R&D Outsourcing: Outsourcing Relationships Mature

Contributed by:

Denise Myshko

NOTE: The content below contains the first few paragraphs of the printed article and the titles of the sidebars and boxes, if applicable.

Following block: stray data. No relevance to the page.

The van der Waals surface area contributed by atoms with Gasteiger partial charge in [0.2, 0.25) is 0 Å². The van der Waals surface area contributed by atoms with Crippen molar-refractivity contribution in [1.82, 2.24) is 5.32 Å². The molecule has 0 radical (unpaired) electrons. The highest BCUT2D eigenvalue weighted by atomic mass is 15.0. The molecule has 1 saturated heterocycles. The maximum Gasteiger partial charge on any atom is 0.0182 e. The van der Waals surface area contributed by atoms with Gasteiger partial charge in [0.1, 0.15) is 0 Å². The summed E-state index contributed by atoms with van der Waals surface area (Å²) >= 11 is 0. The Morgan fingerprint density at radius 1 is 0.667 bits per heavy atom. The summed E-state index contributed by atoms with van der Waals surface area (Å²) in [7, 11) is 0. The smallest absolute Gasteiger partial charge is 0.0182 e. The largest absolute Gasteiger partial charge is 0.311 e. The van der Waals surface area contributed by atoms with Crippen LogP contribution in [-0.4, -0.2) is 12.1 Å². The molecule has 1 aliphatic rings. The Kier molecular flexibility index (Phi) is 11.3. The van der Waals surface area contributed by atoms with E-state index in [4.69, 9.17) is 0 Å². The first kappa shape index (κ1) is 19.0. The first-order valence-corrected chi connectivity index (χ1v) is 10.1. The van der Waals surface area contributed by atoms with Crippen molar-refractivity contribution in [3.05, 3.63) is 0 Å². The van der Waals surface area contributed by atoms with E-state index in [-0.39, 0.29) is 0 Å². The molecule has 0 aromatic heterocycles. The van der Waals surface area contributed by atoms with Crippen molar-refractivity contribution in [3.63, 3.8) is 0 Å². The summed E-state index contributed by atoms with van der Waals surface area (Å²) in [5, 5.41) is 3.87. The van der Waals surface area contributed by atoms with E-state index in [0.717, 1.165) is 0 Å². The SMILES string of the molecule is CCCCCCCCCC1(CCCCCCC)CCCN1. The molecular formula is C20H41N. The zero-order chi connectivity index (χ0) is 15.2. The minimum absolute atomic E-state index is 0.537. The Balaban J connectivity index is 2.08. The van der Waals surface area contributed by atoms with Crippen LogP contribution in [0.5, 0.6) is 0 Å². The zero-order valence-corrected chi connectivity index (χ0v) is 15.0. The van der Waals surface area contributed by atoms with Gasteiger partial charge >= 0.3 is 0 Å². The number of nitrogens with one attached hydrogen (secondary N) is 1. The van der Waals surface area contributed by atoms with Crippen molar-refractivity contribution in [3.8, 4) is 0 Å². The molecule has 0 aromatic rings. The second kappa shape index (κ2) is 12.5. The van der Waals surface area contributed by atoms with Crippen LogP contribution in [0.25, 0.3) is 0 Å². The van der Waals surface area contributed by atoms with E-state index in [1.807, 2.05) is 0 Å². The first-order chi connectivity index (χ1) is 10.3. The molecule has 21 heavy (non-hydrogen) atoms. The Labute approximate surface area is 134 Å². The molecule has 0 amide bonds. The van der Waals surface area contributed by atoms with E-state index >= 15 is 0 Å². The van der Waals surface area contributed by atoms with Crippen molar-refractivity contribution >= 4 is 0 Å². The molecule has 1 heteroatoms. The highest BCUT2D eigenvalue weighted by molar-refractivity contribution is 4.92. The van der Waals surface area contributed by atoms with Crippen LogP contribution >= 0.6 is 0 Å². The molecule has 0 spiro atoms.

Year in Preview:
R&d Outsourcing
Outsourcing Relationships Mature